The Roman Catholics, holding the books of Tobit and Sirach to be canonical, find in them proof-texts for their doctrine of almsgiving, and likewise attach great value to the gifts to the poor as atoning for sins. Protestants, by a natural reaction, have failed to hold always at its true value what was and is an important Christian duty (see
The teaching of Jesus on the subject is important, first, as bearing upon Jewish ideas and practices, and second, as bearing upon present-day Christian ideas and practices.
This teaching appears most conspicuously in the
Clearly what Jesus here forbids in general is not publicity in performing good deeds, which is often necessary and proper, but ostentatious publicity, for the purpose of attracting attention. (The Greek conveys distinctly this idea of purpose, and the verb for "to be seen" is the one from which comes our word "theater.")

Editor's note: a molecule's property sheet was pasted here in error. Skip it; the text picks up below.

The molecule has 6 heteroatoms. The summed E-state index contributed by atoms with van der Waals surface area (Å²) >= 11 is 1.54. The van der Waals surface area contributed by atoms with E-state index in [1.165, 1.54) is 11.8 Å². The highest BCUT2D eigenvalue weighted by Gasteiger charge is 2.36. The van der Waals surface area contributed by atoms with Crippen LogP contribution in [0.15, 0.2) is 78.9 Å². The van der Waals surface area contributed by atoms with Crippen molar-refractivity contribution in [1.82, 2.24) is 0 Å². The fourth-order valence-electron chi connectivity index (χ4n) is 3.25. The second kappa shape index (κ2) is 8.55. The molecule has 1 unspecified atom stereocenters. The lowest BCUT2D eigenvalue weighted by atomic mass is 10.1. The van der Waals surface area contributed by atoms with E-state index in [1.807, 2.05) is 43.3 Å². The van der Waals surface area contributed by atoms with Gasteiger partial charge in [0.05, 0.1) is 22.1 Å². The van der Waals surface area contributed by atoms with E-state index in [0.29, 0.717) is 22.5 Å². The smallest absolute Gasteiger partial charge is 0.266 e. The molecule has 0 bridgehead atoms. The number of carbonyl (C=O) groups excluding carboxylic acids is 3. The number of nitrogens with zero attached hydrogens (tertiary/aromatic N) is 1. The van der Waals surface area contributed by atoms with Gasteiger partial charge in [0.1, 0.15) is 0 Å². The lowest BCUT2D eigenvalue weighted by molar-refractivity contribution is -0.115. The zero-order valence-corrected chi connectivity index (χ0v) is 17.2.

Jewish writers, as also Greek and Roman philosophers, have many notable maxims upon the beauty and importance of being unostentatious in virtue, especially in deeds of benevolence. The Essenes had their treasury in a chamber of their own in the temple that both the giving and the taking should be unobserved (Mishnah, Sheq., v.6). Rabbi Eleazer said, "Alms-giving should be done in secret and not before men, for he who gives before men is a sinner, and God shall bring also the good deed before his judgment" (B.B. 9a; compare
In applying this principle to almsgiving Jesus teaches His disciple: "When ... thou doest alms, sound not a trumpet before thee, as the hypocrites do" (